Emoji admissible as evidence?

Debra Katz was trying to interpret a horse and a muffin emoticon when her client who was suing for sexual harassment at her work place translated it to mean “stud muffin.” Studies show that emoticons aka emojis have become a part of modern communication and while we use them as a harmless adjunct to our text messages, courts are willing to consider these in interpreting legal issues.

An Israeli court awarded a landlord 8000 shekels (approximately $2200 USD) as damages and legal fees and admitted in evidence a series of emojis to interpret the intention in the text message. A smiley face, comet, champagne bottle, dancing playboy bunnies and a chipmunk strung together in a text message caused the landlord (plaintiff) to believe that the prospective tenants (defendants) had agreed to rent his apartment and he took down the advertisement. When the defendants stopped responding to further communication, the plaintiff sued them. The Israeli contract law places a duty on parties to negotiate in good faith, regardless of whether a contract is formed and a breach of this duty may give rise to damages. This is exactly the position adopted by the Judge Amir Weizebbluth of the Herzliya Small Claims Court who stated that the emojis icons indicated the intention of the defendants. Similarly, a court in South Carolina convicted a man for stalking for sending an “emoji threat” where he sent a fist, pointed finger and a hospital emoji. So far, cases of defamation, breach of contract, stalking, terrorism, discrimination at employment and sexual harassment containing emojis have successfully been used by courts in interpreting the context.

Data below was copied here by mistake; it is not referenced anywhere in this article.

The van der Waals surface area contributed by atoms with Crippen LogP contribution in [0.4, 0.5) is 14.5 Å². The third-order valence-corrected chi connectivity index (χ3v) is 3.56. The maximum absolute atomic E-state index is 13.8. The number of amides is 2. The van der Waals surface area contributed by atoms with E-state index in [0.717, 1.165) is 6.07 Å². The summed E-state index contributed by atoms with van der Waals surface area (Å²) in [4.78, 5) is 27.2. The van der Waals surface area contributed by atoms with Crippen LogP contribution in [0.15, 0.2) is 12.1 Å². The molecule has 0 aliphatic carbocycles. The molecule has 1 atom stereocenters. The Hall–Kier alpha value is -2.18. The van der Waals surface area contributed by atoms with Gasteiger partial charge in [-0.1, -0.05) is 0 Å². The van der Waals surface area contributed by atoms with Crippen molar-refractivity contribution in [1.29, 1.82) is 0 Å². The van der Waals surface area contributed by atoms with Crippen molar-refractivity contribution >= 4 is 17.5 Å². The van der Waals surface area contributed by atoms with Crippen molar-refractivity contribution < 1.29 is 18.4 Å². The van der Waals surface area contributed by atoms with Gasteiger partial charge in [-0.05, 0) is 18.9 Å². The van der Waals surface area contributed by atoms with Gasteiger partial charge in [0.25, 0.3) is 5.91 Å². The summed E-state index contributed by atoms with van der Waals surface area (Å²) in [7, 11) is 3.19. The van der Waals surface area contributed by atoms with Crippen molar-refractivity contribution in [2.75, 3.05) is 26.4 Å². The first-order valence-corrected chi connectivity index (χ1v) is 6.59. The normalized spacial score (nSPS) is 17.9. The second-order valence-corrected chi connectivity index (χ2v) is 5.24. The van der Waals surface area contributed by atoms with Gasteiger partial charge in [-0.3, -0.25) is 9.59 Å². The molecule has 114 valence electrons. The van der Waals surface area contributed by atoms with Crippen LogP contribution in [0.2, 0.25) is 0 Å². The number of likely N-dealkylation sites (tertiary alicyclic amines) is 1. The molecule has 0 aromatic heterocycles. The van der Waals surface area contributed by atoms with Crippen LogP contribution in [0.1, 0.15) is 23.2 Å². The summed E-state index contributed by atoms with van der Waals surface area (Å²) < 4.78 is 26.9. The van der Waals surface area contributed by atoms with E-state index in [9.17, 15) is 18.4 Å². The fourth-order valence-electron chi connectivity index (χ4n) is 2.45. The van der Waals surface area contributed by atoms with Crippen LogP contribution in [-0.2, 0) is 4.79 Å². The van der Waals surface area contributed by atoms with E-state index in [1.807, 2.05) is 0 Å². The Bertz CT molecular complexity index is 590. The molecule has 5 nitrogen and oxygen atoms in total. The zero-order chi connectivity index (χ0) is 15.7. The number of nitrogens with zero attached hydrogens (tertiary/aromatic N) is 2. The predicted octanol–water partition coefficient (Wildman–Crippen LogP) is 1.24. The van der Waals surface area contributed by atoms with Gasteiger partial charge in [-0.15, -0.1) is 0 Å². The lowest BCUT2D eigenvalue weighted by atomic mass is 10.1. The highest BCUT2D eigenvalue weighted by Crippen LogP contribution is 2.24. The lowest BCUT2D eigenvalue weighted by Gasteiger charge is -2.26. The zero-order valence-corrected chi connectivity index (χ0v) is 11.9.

Some academics and lawyers feel compelled to address the challenges and legal implications in relying on emojis to decode human intentions. For instance, cultural differences may impact the interpretation of these symbols for the sender and receiver. Technological difficulties may also pose a challenge as the appearance of an emoji may be altered depending on the device used. The confusion in interpreting some of the emojis is also easily relatable, for instance, what appears to be the hug emoji can also be interpreted as ‘jazz hands.’ However, with emojis quickly replacing our writing abilities, their wide usage is undeniable and we can expect courts to be confronted with more ‘emoji cases’. In the meantime, one might want to think twice before sending fruits and vegetable emojis to co-workers?

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